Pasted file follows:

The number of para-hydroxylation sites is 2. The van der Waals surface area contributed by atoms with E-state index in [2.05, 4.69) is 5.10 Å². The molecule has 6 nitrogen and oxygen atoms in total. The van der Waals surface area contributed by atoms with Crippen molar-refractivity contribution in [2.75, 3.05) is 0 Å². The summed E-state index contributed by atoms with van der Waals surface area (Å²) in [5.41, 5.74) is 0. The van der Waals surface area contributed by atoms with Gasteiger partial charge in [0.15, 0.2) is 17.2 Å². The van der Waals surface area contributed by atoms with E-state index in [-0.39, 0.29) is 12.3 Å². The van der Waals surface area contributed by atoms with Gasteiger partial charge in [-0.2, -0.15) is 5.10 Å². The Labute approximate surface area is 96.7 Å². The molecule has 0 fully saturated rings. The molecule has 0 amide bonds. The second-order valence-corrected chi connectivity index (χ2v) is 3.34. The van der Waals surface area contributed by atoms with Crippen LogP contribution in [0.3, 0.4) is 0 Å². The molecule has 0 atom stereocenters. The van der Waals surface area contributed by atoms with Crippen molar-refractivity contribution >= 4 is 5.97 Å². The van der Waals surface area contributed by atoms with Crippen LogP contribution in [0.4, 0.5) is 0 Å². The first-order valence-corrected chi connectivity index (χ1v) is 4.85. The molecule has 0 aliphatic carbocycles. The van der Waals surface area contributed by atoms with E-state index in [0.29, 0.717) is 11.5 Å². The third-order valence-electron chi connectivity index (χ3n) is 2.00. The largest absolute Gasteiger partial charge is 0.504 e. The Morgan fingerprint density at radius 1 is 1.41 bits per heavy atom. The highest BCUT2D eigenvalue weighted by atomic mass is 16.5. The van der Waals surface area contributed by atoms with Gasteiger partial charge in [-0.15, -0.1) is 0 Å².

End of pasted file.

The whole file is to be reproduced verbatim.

The number of para-hydroxylation sites is 2. The van der Waals surface area contributed by atoms with E-state index in [2.05, 4.69) is 5.10 Å². The molecule has 6 nitrogen and oxygen atoms in total. The van der Waals surface area contributed by atoms with Crippen molar-refractivity contribution in [2.75, 3.05) is 0 Å². The summed E-state index contributed by atoms with van der Waals surface area (Å²) in [5.41, 5.74) is 0. The van der Waals surface area contributed by atoms with Gasteiger partial charge in [0.15, 0.2) is 17.2 Å². The van der Waals surface area contributed by atoms with E-state index in [-0.39, 0.29) is 12.3 Å². The van der Waals surface area contributed by atoms with Gasteiger partial charge in [-0.2, -0.15) is 5.10 Å². The Labute approximate surface area is 96.7 Å². The molecule has 0 fully saturated rings. The molecule has 0 amide bonds. The second-order valence-corrected chi connectivity index (χ2v) is 3.34. The van der Waals surface area contributed by atoms with Crippen LogP contribution in [0.3, 0.4) is 0 Å². The molecule has 0 atom stereocenters. The van der Waals surface area contributed by atoms with Crippen molar-refractivity contribution >= 4 is 5.97 Å². The van der Waals surface area contributed by atoms with Crippen LogP contribution in [0.4, 0.5) is 0 Å². The first-order valence-corrected chi connectivity index (χ1v) is 4.85. The molecule has 0 aliphatic carbocycles. The van der Waals surface area contributed by atoms with E-state index in [0.29, 0.717) is 11.5 Å². The third-order valence-electron chi connectivity index (χ3n) is 2.00. The largest absolute Gasteiger partial charge is 0.504 e. The Morgan fingerprint density at radius 1 is 1.41 bits per heavy atom. The highest BCUT2D eigenvalue weighted by atomic mass is 16.5. The van der Waals surface area contributed by atoms with Gasteiger partial charge in [-0.15, -0.1) is 0 Å².